Advanced

Climate forced atmospheric CO2 variability in the early Holocene: A stomatal frequency reconstruction

Jessen, Catherine LU ; Rundgren, Mats LU ; Björck, Svante LU and Muscheler, R. (2007) In Global and Planetary Change 57(3-4). p.247-260
Abstract
The dynamic climate in the Northern Hemisphere during the early Holocene could be expected to have impacted on the global carbon cycle. Ice core studies however, show little variability in atmospheric CO2. Resolving any possible centennial to decadal CO2 changes is limited by gas diffusion through the firn layer during bubble enclosure. Here we apply the inverse relationship between stomatal index (measured on sub-fossil leaves) and atmospheric CO2 to complement ice core records between 11,230 and 10,330 cal. yr BP. High-resolution sampling and radiocarbon dating of lake sediments from the Faroe Islands reconstruct a distinct CO2 decrease centred on ca. 11,050 cal. yr BP, a consistent and steady decline between ca. 10,900 and 10,600 cal.... (More)
The dynamic climate in the Northern Hemisphere during the early Holocene could be expected to have impacted on the global carbon cycle. Ice core studies however, show little variability in atmospheric CO2. Resolving any possible centennial to decadal CO2 changes is limited by gas diffusion through the firn layer during bubble enclosure. Here we apply the inverse relationship between stomatal index (measured on sub-fossil leaves) and atmospheric CO2 to complement ice core records between 11,230 and 10,330 cal. yr BP. High-resolution sampling and radiocarbon dating of lake sediments from the Faroe Islands reconstruct a distinct CO2 decrease centred on ca. 11,050 cal. yr BP, a consistent and steady decline between ca. 10,900 and 10,600 cal. yr BP and an increased instability after ca. 10,550 cal. yr BP. The earliest decline lasting ca. 150 yr is probably associated with the Preboreal Oscillation, an abrupt climatic cooling affecting much of the Northern Hemisphere a few hundred years after the end of the Younger Dryas. In the absence of known global climatic instability, the decline to ca. 10,600 cal. yr BP is possibly due to expanding vegetation in the Northern Hemisphere. The increasing instability in CO2 after 10,600 cal. yr BP occurs during a period of increasing cooling of surface waters in the North Atlantic and some increased variability in proxy climate indicators in the region. The reconstructed CO2 changes also show a distinct similarity to indicators of changing solar activity. This may suggest that at least the Northern Hemisphere was particularly sensitive to changes in solar activity during this time and that atmospheric CO2 concentrations fluctuated via rapid responses in climate. (c) 2006 Elsevier B.V. All rights reserved. (Less)
Please use this url to cite or link to this publication:
author
organization
publishing date
type
Contribution to journal
publication status
published
subject
keywords
climate change, early Holocene, CO2, stomatal index
in
Global and Planetary Change
volume
57
issue
3-4
pages
247 - 260
publisher
Elsevier
external identifiers
  • wos:000247411400005
  • scopus:34249020714
ISSN
1872-6364
DOI
10.1016/j.gloplacha.2006.11.035
language
English
LU publication?
yes
id
2dfd04a7-8a1d-43dc-b174-cb1b75433ed0 (old id 647753)
date added to LUP
2007-12-13 10:50:42
date last changed
2017-01-01 04:58:22
@article{2dfd04a7-8a1d-43dc-b174-cb1b75433ed0,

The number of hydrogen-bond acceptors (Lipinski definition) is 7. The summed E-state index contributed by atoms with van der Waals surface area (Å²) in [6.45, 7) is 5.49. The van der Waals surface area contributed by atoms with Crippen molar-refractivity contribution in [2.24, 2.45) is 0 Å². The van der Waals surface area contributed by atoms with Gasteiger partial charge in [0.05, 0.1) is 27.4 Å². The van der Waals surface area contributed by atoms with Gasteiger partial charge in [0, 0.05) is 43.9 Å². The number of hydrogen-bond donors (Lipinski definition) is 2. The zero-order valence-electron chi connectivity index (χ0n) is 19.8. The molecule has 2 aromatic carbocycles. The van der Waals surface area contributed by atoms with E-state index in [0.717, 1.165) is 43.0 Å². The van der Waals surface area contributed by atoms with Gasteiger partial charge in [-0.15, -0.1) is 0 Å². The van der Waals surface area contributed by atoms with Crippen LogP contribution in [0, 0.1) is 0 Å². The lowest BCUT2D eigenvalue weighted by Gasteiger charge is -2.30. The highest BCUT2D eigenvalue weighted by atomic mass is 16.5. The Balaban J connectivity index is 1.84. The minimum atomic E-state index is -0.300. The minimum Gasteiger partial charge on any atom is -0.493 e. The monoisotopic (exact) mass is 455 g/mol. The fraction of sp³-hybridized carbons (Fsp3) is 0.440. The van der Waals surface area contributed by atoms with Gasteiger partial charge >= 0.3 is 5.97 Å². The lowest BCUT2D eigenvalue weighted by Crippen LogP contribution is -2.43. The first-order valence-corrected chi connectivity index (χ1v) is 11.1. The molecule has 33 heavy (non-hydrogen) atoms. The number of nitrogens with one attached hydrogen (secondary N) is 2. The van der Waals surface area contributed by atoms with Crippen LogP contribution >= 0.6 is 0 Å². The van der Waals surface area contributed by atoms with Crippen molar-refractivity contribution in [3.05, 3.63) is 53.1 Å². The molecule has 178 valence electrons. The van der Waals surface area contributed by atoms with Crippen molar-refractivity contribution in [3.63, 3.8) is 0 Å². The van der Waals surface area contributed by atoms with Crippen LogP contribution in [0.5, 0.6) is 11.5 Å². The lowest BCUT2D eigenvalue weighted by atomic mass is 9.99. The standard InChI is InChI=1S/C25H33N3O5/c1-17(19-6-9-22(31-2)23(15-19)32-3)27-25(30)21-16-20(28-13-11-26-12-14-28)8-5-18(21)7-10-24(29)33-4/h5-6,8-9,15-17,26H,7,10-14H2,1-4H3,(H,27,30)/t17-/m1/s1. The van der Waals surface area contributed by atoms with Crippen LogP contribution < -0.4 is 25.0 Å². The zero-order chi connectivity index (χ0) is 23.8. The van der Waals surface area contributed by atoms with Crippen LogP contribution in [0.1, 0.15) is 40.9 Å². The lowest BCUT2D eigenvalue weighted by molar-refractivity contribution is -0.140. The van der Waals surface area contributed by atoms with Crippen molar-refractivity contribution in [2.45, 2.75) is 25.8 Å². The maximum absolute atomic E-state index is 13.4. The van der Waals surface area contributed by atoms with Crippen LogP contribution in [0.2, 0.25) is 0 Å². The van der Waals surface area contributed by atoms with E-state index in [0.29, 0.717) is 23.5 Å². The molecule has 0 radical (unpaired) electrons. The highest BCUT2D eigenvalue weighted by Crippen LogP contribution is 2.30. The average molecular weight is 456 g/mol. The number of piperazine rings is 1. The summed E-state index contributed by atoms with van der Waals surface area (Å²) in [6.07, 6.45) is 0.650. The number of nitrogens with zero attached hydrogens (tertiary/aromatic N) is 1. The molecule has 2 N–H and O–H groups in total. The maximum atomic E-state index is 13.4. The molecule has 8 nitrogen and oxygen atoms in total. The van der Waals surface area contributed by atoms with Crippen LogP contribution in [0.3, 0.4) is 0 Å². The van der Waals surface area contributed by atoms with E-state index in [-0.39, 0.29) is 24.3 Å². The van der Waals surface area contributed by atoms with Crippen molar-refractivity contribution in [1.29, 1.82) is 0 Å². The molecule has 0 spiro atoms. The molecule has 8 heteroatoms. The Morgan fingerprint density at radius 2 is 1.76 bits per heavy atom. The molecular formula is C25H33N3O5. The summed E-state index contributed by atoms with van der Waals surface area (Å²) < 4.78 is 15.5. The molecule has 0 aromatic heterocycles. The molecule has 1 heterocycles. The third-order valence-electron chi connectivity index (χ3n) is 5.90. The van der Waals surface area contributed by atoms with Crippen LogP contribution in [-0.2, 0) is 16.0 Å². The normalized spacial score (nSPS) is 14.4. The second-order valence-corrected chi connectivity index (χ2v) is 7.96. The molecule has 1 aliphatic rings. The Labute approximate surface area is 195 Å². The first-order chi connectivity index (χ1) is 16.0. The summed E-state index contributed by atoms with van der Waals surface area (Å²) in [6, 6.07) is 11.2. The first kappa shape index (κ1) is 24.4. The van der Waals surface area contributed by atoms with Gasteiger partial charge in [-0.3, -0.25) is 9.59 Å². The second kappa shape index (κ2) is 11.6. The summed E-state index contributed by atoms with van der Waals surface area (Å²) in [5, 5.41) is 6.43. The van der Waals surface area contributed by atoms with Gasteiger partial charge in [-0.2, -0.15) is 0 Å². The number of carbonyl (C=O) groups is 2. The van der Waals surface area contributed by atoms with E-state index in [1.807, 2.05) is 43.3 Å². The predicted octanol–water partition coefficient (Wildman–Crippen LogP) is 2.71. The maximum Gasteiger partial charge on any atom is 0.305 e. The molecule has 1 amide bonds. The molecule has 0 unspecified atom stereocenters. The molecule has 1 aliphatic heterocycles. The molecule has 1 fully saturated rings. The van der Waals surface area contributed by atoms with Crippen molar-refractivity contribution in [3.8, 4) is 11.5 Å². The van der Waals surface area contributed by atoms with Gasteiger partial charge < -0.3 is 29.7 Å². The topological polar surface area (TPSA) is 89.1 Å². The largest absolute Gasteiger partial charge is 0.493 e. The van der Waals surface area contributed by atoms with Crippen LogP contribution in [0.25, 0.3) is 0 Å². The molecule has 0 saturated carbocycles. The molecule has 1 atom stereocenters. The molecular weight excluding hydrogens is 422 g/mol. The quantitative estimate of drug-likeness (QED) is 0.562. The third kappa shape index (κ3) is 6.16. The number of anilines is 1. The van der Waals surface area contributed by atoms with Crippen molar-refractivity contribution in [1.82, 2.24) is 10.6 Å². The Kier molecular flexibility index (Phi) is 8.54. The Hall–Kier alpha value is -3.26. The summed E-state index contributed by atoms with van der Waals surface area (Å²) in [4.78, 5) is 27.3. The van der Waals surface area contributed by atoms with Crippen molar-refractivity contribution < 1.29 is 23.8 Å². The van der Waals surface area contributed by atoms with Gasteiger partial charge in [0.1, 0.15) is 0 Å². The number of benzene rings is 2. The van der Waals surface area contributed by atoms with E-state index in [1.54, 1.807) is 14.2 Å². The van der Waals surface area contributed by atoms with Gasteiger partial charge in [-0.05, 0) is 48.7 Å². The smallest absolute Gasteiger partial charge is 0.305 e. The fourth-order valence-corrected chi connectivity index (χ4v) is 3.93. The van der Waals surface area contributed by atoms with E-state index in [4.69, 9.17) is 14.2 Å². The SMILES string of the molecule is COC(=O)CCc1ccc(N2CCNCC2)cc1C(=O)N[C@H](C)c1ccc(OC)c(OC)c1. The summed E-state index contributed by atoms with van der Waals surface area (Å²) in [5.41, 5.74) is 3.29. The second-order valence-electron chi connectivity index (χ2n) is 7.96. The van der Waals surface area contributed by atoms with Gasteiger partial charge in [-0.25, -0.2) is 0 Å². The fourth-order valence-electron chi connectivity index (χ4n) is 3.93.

abstract     = {The dynamic climate in the Northern Hemisphere during the early Holocene could be expected to have impacted on the global carbon cycle. Ice core studies however, show little variability in atmospheric CO2. Resolving any possible centennial to decadal CO2 changes is limited by gas diffusion through the firn layer during bubble enclosure. Here we apply the inverse relationship between stomatal index (measured on sub-fossil leaves) and atmospheric CO2 to complement ice core records between 11,230 and 10,330 cal. yr BP. High-resolution sampling and radiocarbon dating of lake sediments from the Faroe Islands reconstruct a distinct CO2 decrease centred on ca. 11,050 cal. yr BP, a consistent and steady decline between ca. 10,900 and 10,600 cal. yr BP and an increased instability after ca. 10,550 cal. yr BP. The earliest decline lasting ca. 150 yr is probably associated with the Preboreal Oscillation, an abrupt climatic cooling affecting much of the Northern Hemisphere a few hundred years after the end of the Younger Dryas. In the absence of known global climatic instability, the decline to ca. 10,600 cal. yr BP is possibly due to expanding vegetation in the Northern Hemisphere. The increasing instability in CO2 after 10,600 cal. yr BP occurs during a period of increasing cooling of surface waters in the North Atlantic and some increased variability in proxy climate indicators in the region. The reconstructed CO2 changes also show a distinct similarity to indicators of changing solar activity. This may suggest that at least the Northern Hemisphere was particularly sensitive to changes in solar activity during this time and that atmospheric CO2 concentrations fluctuated via rapid responses in climate. (c) 2006 Elsevier B.V. All rights reserved.},
  author       = {Jessen, Catherine and Rundgren, Mats and Björck, Svante and Muscheler, R.},
  issn         = {1872-6364},
  keyword      = {climate change,early Holocene,CO2,stomatal index},
  language     = {eng},
  number       = {3-4},
  pages        = {247--260},
  publisher    = {Elsevier},
  series       = {Global and Planetary Change},
  title        = {Climate forced atmospheric CO2 variability in the early Holocene: A stomatal frequency reconstruction},
  url          = {http://dx.doi.org/10.1016/j.gloplacha.2006.11.035},
  volume       = {57},
  year         = {2007},
}